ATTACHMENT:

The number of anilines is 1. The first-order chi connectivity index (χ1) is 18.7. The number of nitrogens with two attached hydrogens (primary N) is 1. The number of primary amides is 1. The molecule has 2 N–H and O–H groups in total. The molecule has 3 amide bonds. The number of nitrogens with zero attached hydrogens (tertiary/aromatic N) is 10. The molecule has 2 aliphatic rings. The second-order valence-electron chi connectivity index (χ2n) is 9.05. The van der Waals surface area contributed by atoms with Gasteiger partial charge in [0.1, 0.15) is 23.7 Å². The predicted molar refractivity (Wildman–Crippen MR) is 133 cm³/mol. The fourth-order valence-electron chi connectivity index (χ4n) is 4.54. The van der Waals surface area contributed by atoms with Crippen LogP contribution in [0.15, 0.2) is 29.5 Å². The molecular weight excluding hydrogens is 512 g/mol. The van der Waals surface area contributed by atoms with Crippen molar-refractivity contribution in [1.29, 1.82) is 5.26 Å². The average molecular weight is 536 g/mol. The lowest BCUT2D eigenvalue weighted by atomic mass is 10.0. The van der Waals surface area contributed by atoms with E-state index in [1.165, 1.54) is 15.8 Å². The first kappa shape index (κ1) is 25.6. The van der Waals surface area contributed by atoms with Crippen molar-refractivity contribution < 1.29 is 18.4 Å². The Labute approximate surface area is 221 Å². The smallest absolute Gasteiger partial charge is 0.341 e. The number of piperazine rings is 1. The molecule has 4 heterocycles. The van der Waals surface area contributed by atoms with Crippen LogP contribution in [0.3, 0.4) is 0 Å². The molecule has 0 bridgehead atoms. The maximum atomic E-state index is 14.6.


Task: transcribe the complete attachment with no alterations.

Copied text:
The number of anilines is 1. The first-order chi connectivity index (χ1) is 18.7. The number of nitrogens with two attached hydrogens (primary N) is 1. The number of primary amides is 1. The molecule has 2 N–H and O–H groups in total. The molecule has 3 amide bonds. The number of nitrogens with zero attached hydrogens (tertiary/aromatic N) is 10. The molecule has 2 aliphatic rings. The second-order valence-electron chi connectivity index (χ2n) is 9.05. The van der Waals surface area contributed by atoms with Gasteiger partial charge in [0.1, 0.15) is 23.7 Å². The predicted molar refractivity (Wildman–Crippen MR) is 133 cm³/mol. The fourth-order valence-electron chi connectivity index (χ4n) is 4.54. The van der Waals surface area contributed by atoms with Crippen LogP contribution in [0.15, 0.2) is 29.5 Å². The molecular weight excluding hydrogens is 512 g/mol. The van der Waals surface area contributed by atoms with Crippen molar-refractivity contribution in [1.29, 1.82) is 5.26 Å². The average molecular weight is 536 g/mol. The lowest BCUT2D eigenvalue weighted by atomic mass is 10.0. The van der Waals surface area contributed by atoms with E-state index in [1.165, 1.54) is 15.8 Å². The first kappa shape index (κ1) is 25.6. The van der Waals surface area contributed by atoms with Crippen molar-refractivity contribution < 1.29 is 18.4 Å². The Labute approximate surface area is 221 Å². The smallest absolute Gasteiger partial charge is 0.341 e. The number of piperazine rings is 1. The molecule has 4 heterocycles. The van der Waals surface area contributed by atoms with Crippen LogP contribution in [0.3, 0.4) is 0 Å². The molecule has 0 bridgehead atoms. The maximum atomic E-state index is 14.6.